Dhanush’s Prabhu Solomon-directed Thodari is said to be the first Tamil film set entirely in a running train.
The trouble with this film, however, is that it moves like a local passenger train — hampered by too many stops and a running time of 2 hours and 48 minutes!
Poochiappan (Dhanush) is a pantry boy in a super fast express from New Delhi to Chennai. Saroja (Keerthi Suresh) works as the touch-up girl of a top actress who is travelling in the first class coach of the train along with other members of her entourage. (Side note: Which actor would even travel in a train today?)
Our hero — egged on by the pantry car supervisor (Thambi Ramaiah) and his comic friends — falls in love with the innocent Saroja (a typical loosu ponnu heroine). But soon, from a rom com, the film changes track and becomes a Hollywood-style disaster film. Can our hero and heroine save the life of the 700-odd passengers travelling in this unstoppable train hurtling towards imminent danger and destruction?
Till the interval, the film merely chugs along, depending on tasteless comedy and silly romance, including a song atop the running train. The characterisation is so weak with far too many plot holes and meaningless lengthy dialogues. For instance, one cannot fathom why the negative character — a security officer (Harish Uthaman) to a minister, who has an anger problem (his mother tells him over the phone to take his pills) — picks a fight with the hero? The director also unnecessarily creates interstate rivalry in his dialogues.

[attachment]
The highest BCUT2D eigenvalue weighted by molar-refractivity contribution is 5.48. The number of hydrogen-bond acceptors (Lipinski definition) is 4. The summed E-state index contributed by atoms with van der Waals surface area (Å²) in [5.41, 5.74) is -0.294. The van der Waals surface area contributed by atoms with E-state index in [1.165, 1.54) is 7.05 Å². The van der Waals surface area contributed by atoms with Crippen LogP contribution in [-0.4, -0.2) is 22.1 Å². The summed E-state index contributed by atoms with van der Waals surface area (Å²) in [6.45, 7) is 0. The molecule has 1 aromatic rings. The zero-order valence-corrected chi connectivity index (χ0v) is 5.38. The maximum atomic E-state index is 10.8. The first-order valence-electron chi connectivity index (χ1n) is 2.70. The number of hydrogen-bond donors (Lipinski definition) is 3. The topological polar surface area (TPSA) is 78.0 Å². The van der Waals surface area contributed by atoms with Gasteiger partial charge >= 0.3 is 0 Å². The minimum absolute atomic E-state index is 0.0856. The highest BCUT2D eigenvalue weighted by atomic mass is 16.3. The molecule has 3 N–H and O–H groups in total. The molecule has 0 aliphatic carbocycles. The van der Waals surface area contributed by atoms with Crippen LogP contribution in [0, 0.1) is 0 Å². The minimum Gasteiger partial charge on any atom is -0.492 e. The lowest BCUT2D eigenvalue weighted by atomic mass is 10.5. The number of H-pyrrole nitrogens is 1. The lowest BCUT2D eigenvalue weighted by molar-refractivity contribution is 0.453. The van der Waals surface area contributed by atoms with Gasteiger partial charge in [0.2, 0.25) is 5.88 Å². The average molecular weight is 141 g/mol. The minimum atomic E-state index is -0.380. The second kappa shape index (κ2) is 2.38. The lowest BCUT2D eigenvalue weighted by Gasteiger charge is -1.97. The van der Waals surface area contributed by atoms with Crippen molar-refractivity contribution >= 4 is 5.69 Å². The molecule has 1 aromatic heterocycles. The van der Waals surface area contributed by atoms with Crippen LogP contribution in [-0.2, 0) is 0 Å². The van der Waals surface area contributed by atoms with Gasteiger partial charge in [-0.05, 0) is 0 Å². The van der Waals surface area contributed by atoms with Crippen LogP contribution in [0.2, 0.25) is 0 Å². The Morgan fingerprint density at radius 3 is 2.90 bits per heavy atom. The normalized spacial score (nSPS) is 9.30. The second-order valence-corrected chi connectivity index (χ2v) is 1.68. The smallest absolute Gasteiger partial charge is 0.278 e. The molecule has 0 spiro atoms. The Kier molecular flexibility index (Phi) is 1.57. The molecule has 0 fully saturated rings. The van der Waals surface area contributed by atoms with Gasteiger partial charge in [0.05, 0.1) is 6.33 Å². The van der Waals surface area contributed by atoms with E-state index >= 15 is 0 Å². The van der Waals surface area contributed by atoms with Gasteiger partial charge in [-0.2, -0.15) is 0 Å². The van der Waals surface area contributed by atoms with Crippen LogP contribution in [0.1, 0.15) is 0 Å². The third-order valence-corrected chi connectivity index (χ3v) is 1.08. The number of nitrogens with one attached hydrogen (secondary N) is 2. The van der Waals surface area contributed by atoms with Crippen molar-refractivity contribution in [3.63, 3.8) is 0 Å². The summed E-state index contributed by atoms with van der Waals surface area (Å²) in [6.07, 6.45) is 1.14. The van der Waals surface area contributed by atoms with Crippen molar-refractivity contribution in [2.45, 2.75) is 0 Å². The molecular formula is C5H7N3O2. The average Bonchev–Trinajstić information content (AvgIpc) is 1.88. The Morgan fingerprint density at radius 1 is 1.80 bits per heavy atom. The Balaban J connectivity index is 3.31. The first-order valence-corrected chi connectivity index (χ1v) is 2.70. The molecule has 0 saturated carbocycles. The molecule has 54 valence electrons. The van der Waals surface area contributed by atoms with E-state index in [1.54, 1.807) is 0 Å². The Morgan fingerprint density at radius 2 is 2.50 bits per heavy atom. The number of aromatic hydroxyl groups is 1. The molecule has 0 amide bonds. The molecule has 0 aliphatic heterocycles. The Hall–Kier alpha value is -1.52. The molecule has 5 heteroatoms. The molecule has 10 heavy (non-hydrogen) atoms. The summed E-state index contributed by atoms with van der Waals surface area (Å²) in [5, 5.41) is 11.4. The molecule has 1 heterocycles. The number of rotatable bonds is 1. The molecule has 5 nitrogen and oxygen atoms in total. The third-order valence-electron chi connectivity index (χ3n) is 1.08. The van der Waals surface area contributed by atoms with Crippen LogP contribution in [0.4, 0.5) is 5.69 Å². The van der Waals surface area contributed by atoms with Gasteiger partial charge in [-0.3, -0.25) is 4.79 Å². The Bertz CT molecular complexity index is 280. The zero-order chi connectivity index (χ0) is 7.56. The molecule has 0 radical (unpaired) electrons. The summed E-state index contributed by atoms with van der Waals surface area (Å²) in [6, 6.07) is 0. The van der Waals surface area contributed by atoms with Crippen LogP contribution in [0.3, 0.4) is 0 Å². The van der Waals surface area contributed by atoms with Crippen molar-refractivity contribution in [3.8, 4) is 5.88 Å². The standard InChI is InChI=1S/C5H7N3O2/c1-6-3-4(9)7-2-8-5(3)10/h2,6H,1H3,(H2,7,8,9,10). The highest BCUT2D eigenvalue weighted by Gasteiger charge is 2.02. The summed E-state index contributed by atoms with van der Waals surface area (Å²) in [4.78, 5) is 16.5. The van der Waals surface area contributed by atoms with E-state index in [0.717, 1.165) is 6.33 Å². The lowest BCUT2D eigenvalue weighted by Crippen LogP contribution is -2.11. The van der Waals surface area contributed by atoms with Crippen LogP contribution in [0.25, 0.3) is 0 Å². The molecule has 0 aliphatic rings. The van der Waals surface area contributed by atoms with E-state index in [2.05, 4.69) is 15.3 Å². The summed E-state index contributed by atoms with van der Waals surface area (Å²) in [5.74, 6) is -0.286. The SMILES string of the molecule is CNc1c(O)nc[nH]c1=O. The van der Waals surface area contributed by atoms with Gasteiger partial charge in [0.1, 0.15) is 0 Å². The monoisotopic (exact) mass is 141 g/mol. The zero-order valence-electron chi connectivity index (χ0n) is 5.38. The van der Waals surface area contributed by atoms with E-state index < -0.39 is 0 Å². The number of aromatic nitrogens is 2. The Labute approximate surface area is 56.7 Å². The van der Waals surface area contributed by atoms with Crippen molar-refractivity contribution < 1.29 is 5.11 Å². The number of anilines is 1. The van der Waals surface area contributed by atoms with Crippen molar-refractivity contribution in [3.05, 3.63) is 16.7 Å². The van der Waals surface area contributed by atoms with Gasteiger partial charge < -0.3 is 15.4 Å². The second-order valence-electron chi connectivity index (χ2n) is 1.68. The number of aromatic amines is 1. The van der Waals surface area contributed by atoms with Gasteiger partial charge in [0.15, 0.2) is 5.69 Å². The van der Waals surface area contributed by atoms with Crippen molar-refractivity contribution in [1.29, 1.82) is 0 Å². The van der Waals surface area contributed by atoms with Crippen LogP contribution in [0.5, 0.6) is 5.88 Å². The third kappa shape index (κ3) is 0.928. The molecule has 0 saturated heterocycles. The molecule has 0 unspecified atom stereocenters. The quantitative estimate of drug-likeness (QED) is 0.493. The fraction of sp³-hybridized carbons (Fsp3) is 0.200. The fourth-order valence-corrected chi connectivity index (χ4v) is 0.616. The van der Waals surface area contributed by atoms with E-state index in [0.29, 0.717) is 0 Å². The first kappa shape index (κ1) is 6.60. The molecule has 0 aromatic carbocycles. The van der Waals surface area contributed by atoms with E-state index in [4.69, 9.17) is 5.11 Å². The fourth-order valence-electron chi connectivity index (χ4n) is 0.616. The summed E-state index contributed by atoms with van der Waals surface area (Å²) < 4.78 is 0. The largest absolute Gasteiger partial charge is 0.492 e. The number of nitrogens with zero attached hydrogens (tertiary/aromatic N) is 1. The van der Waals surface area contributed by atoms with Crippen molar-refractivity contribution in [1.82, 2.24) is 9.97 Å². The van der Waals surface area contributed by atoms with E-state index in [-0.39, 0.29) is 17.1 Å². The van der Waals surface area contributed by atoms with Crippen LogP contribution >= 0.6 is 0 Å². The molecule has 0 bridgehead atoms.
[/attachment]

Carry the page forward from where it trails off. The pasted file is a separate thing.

However post-interval the plot literally picks up speed after the engine driver has a heart attack and the driver-less train hurtles along the tracks. The film’s special effects are tacky and the VFX sticks out like a sore thumb. Most of the train shots have been done in a Chennai studio. More than 25 years ago, the Delhi-Chennai trunk route had been electrified but the director has used an old diesel engine for his "super fast" express train. All the characters in the film including a union minister (Radha Ravi is fantastic) lack conviction.
The saving grace of the film is Dhanush who makes even the dumbest of scripts come alive with his laidback natural style — whether he is enacting comedy or romance. Keerthi Suresh — without any make-up — is terrific. The songs of D Imman are hummable, but the placement is bad and hampers the proceedings.
Dhanush needs to give a little more thought to his choice of scripts. On the whole, Thodari leaves you as exasperated as an overnight train journey in an overcrowded, unreserved compartment.